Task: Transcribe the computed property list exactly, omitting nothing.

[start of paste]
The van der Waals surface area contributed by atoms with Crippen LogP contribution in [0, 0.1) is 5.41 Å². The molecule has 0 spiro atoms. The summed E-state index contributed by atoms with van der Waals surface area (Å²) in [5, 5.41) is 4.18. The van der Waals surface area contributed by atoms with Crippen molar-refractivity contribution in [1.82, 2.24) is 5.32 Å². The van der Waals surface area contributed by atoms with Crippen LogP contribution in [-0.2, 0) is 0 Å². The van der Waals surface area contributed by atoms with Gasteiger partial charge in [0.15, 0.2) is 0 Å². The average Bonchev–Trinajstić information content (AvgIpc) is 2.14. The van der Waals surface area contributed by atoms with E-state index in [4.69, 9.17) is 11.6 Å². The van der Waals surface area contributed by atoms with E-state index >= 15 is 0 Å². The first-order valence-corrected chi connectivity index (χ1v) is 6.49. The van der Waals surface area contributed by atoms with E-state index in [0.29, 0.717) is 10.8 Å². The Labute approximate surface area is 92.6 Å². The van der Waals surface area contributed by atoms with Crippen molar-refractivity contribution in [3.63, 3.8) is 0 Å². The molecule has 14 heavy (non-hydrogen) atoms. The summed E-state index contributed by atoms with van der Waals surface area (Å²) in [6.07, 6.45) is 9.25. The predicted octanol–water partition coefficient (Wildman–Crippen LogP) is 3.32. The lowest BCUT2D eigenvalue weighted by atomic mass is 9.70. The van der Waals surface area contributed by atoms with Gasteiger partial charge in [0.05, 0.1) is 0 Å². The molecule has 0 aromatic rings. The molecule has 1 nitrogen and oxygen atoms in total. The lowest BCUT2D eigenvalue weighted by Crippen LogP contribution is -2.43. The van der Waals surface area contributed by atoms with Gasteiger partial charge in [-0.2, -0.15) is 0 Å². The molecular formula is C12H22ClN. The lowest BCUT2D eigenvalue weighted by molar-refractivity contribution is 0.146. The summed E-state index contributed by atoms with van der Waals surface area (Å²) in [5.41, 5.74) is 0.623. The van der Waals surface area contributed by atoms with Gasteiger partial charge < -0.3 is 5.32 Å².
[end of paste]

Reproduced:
The van der Waals surface area contributed by atoms with Crippen LogP contribution in [0, 0.1) is 5.41 Å². The molecule has 0 spiro atoms. The summed E-state index contributed by atoms with van der Waals surface area (Å²) in [5, 5.41) is 4.18. The van der Waals surface area contributed by atoms with Crippen molar-refractivity contribution in [1.82, 2.24) is 5.32 Å². The van der Waals surface area contributed by atoms with Crippen LogP contribution in [-0.2, 0) is 0 Å². The van der Waals surface area contributed by atoms with Gasteiger partial charge in [0.15, 0.2) is 0 Å². The average Bonchev–Trinajstić information content (AvgIpc) is 2.14. The van der Waals surface area contributed by atoms with E-state index in [4.69, 9.17) is 11.6 Å². The van der Waals surface area contributed by atoms with E-state index >= 15 is 0 Å². The first-order valence-corrected chi connectivity index (χ1v) is 6.49. The van der Waals surface area contributed by atoms with E-state index in [0.29, 0.717) is 10.8 Å². The Labute approximate surface area is 92.6 Å². The van der Waals surface area contributed by atoms with Crippen molar-refractivity contribution in [3.63, 3.8) is 0 Å². The molecule has 14 heavy (non-hydrogen) atoms. The summed E-state index contributed by atoms with van der Waals surface area (Å²) in [6.07, 6.45) is 9.25. The predicted octanol–water partition coefficient (Wildman–Crippen LogP) is 3.32. The lowest BCUT2D eigenvalue weighted by atomic mass is 9.70. The van der Waals surface area contributed by atoms with Gasteiger partial charge in [0.05, 0.1) is 0 Å². The molecule has 0 aromatic rings. The molecule has 1 nitrogen and oxygen atoms in total. The lowest BCUT2D eigenvalue weighted by Crippen LogP contribution is -2.43. The van der Waals surface area contributed by atoms with Gasteiger partial charge in [-0.2, -0.15) is 0 Å². The molecular formula is C12H22ClN. The lowest BCUT2D eigenvalue weighted by molar-refractivity contribution is 0.146. The summed E-state index contributed by atoms with van der Waals surface area (Å²) in [5.41, 5.74) is 0.623. The van der Waals surface area contributed by atoms with Gasteiger partial charge < -0.3 is 5.32 Å².